FORT SMITH — Meredith Rea, a newer member of the Salvation Army Women’s Auxiliary, does not judge the down-and-out men and women she helps feed at the local Red Shield Diner.
“I wonder lots of times what their story is and how they ended up there,” said Rea, whose day job is as director of sales and marketing for Ross Athletics. “But I don’t pass judgment.”
She assumes many are victims of the shaky economy, left homeless and/or jobless due to circumstances beyond their control.
Rea helps provide, prepare and serve meals at the diner, an integral part of operations at the Salvation Army Red Shield Emergency Shelter, 301 N. Sixth St.. She fulfills this volunteer function mostly with a group of women from her church, Community Bible Church of Fort Smith. When she was ready step up her involvement, she became a member of the Women’s Auxiliary. This is her second year with the group, which has more than 100 members ages 25 to 95.
They come from all socio-economic backgrounds. They include retired grandmothers, working women, stay-at-home moms and college students.
“Before I joined, I was ignorant to the needs of the community,” Rea said. “It’s not just the Angel Tree.”
Capt. Charlotte Gargis, half of the husband-wife team that runs the Salvation Army shelter, echoed Rea’s sentiments.
“It’s not just about Christmas anymore. It’s 365 [days a year],” Gargis said.
The Salvation Army Red Shield Emergency Shelter provides daily meals, a laundry service and a clean, safe place to sleep and bathe for up to 40 men and 20 women at any one time. Hours are noon to 8:30 a.m. weekdays and all day on the weekends. More than 35,800 meals were served in the Red Shield Diner last year.
The Salvation Army “as a whole, is the best kept secret in Fort Smith,” said Gargis. She described the Women’s Auxiliary as “the army within the army.”
The Women’s Auxiliary has a long, if spotty, history with the Salvation Army in Fort Smith. It was active during World War II, but eventually disbanded. The group reorganized in 1953, but dissolved again in 1990. The auxiliary was re-chartered in 1999 under Capt. Beth Birks. Gargis and her pastor husband, Capt. Carlyle Gargis, have been at the Fort Smith shelter just a few years.
Women’s Auxiliary members pay tax-deductible dues, money that which goes to help run the shelter. Regular members pay $25, supporting members pay $30, and contributing members pay $50. Regular members are expected to attend half the auxiliary’s monthly meetings and provide hands-on assistance at the shelter. Supporting members are not expected to attend meetings, but can, and they’ll be notified of activities. Contributing members choose to let their larger donations do their work for them.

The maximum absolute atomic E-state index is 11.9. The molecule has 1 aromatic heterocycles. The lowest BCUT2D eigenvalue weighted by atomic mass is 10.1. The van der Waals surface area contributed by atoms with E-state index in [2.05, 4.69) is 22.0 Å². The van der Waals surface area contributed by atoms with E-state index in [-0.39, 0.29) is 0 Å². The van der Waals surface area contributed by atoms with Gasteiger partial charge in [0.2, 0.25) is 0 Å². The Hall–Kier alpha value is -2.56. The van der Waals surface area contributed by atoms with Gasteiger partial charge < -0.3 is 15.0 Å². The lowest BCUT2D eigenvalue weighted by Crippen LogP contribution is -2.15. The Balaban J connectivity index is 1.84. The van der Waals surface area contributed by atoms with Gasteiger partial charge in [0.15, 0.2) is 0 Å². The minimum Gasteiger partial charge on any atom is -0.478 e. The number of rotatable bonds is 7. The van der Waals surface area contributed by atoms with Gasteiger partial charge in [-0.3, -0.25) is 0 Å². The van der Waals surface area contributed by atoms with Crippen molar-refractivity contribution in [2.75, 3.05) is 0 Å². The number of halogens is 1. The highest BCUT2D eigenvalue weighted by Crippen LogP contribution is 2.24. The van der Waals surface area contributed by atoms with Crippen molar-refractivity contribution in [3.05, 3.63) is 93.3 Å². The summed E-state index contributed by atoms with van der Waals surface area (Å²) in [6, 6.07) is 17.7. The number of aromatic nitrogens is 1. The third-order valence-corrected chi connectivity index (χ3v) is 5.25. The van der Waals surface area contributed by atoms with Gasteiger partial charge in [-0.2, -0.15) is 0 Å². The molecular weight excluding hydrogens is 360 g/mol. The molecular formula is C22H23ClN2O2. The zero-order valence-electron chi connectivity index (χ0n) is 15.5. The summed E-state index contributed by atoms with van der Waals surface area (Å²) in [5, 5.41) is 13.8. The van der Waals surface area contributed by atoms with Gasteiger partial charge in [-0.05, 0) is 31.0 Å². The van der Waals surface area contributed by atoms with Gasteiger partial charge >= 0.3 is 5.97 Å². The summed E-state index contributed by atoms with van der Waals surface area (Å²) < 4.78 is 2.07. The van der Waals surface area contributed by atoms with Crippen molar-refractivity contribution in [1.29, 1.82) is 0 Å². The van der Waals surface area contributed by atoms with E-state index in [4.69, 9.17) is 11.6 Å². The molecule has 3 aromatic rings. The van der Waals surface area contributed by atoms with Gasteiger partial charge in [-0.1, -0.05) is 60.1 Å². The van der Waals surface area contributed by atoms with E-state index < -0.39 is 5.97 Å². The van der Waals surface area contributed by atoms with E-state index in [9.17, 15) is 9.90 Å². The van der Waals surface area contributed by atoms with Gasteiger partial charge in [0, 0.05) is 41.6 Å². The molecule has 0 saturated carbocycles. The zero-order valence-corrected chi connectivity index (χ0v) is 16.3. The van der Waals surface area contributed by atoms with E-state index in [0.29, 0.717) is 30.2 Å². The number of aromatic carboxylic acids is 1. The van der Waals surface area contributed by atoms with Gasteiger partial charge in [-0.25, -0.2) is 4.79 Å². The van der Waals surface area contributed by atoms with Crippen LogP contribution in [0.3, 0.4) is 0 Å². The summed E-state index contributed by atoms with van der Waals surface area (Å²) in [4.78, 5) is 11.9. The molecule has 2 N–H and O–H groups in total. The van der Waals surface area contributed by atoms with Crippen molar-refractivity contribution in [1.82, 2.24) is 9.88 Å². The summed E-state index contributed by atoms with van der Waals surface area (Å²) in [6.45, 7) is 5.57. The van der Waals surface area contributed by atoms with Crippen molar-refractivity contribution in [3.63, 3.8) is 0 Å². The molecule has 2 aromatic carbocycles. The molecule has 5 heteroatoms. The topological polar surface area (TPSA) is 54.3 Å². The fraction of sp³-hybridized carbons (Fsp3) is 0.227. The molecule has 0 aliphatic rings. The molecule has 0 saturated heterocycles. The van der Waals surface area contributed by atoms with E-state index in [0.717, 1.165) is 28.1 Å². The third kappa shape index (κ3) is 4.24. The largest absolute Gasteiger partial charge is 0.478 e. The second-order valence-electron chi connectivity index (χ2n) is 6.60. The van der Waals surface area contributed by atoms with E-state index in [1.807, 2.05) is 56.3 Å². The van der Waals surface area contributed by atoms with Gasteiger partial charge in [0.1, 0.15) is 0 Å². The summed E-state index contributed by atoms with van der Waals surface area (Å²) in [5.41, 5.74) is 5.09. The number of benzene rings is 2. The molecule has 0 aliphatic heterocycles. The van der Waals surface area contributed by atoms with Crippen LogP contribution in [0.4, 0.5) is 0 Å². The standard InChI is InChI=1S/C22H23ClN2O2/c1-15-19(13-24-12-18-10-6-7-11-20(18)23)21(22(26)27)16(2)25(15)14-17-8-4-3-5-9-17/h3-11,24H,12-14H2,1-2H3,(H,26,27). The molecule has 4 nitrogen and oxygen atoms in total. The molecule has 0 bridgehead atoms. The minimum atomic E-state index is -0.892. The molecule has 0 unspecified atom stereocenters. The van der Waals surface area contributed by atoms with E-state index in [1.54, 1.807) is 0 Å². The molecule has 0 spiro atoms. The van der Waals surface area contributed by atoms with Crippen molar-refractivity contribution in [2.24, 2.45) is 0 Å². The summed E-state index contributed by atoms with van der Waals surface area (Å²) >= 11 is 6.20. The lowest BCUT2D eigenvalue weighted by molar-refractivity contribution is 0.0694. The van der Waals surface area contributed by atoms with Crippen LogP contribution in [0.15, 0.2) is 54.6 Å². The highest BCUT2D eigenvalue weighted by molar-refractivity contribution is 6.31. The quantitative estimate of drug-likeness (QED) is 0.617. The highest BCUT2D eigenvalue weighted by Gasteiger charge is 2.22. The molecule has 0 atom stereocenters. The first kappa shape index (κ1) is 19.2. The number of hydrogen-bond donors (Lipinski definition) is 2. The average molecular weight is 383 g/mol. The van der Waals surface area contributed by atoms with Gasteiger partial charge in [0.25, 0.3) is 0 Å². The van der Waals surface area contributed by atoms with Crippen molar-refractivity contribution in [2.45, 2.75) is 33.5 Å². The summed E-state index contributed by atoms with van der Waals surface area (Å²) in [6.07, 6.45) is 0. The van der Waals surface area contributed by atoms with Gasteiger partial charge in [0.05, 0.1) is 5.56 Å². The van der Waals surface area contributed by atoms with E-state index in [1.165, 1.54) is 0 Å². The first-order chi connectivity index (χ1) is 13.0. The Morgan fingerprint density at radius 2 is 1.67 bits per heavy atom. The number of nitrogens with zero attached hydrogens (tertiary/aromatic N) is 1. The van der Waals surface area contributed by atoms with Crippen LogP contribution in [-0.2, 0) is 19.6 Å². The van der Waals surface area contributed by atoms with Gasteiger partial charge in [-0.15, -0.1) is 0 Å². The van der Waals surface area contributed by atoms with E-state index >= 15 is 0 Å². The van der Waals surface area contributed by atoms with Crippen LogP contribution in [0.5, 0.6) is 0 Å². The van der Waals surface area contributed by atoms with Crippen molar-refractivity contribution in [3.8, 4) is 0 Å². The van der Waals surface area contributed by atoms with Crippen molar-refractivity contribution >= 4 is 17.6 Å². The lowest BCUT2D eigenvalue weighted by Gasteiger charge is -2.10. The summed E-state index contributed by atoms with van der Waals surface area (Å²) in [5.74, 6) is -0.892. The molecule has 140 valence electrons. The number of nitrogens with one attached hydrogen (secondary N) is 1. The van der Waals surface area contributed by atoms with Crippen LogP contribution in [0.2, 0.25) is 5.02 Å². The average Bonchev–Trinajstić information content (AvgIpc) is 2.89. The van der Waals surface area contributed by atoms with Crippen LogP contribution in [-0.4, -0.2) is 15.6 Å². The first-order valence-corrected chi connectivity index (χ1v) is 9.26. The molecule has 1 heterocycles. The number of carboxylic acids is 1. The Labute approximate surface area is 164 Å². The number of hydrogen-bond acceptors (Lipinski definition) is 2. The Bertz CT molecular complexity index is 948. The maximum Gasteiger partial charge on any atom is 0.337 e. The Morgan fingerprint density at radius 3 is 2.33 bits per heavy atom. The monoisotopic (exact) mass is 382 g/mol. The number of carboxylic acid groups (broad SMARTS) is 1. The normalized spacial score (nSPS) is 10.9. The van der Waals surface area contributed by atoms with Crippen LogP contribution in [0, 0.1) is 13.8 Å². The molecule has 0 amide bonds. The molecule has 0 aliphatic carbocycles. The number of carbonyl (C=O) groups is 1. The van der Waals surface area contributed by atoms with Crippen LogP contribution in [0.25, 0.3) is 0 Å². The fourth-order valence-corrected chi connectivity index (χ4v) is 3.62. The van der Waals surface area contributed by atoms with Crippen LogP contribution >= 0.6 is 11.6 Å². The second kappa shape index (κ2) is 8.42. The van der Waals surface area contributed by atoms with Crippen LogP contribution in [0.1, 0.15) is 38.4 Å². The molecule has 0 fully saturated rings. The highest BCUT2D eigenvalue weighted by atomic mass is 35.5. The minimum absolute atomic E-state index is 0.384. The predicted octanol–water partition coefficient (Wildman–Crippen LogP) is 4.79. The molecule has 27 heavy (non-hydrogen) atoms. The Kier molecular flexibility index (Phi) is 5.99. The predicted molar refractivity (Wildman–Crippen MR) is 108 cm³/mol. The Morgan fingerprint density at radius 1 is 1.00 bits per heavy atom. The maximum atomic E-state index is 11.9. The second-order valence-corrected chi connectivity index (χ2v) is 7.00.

The Auxiliary’s purpose is “to raise public awareness of The Salvation Army, to facilitate services to the needy, and to strengthen the financial base of the local Salvation Army. Membership is open to all women in the community. Members are encouraged to participate and support the programs of the Auxiliary,” Gargis said.
This is the time of year women of the auxiliary renew their memberships and entice others to join. A meeting of the membership, and any potential new members, is scheduled for Aug. 21.
“We’re trying to get ladies in the community involved in a mission-minded way,” Gargis said. “It’s exciting to show them the many different ways they can serve.”
The list of committees is long. Women are needed to coordinate the Angel Tree holiday gift drive; coordinate bell ringers; produce a Salvation Army and auxiliary newsletter; keep a historical scrapbook of the membership’s activities throughout the year; help raise the funds and items needed for a kids’ summer camp; help coordinate supplies, donations and publicity for a Thanksgiving Day meal for patrons; help recruit families and individuals to donate, prepare and serve meals in the nightly soup kitchen; and much more.
Auxiliary members also help stock and man the Salvation Army’s Family Thrift Store at 900 N. 32nd St., take homeless kids back-to-school shopping and host a Shower for the Shelter, where the public is invited to tour the shelter and bring supplies such as sheets, bedding, towels, hygiene items, cleaning supplies, over-the-counter medicines and non perishable foodtsuffs, such as coffee, soups and canned meats.
For more information on the member orientation party, contact Capt. Gargis at (479) 783-6145.
“We want the new group to build on what the founding members started,” she said.